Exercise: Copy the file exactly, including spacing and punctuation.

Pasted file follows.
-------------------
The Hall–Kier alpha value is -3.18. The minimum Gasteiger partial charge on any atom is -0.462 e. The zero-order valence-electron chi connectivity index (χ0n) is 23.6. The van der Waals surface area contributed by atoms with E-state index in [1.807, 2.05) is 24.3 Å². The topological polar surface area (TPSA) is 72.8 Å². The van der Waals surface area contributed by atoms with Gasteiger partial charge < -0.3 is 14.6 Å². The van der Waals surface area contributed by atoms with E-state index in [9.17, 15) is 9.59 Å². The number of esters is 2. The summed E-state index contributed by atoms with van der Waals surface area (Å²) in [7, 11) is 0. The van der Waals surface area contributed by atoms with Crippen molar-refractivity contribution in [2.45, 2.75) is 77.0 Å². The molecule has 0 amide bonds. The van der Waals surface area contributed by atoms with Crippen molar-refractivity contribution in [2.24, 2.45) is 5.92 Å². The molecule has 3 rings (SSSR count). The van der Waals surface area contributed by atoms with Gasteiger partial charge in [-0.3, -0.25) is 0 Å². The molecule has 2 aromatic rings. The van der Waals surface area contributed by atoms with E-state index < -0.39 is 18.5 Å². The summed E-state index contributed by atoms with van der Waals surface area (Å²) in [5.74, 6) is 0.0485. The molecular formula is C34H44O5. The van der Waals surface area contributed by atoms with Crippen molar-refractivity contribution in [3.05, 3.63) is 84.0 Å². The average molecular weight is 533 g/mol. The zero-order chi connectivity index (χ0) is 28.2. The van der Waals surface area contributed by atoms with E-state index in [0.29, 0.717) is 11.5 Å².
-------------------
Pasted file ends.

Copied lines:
The Hall–Kier alpha value is -3.18. The minimum Gasteiger partial charge on any atom is -0.462 e. The zero-order valence-electron chi connectivity index (χ0n) is 23.6. The van der Waals surface area contributed by atoms with E-state index in [1.807, 2.05) is 24.3 Å². The topological polar surface area (TPSA) is 72.8 Å². The van der Waals surface area contributed by atoms with Gasteiger partial charge < -0.3 is 14.6 Å². The van der Waals surface area contributed by atoms with E-state index in [9.17, 15) is 9.59 Å². The number of esters is 2. The summed E-state index contributed by atoms with van der Waals surface area (Å²) in [7, 11) is 0. The van der Waals surface area contributed by atoms with Crippen molar-refractivity contribution in [2.45, 2.75) is 77.0 Å². The molecule has 0 amide bonds. The van der Waals surface area contributed by atoms with Crippen molar-refractivity contribution in [2.24, 2.45) is 5.92 Å². The molecule has 3 rings (SSSR count). The van der Waals surface area contributed by atoms with Gasteiger partial charge in [-0.3, -0.25) is 0 Å². The molecule has 2 aromatic rings. The van der Waals surface area contributed by atoms with E-state index < -0.39 is 18.5 Å². The summed E-state index contributed by atoms with van der Waals surface area (Å²) in [5.74, 6) is 0.0485. The molecular formula is C34H44O5. The van der Waals surface area contributed by atoms with Crippen molar-refractivity contribution in [3.05, 3.63) is 84.0 Å². The average molecular weight is 533 g/mol. The zero-order chi connectivity index (χ0) is 28.2. The van der Waals surface area contributed by atoms with E-state index in [0.29, 0.717) is 11.5 Å².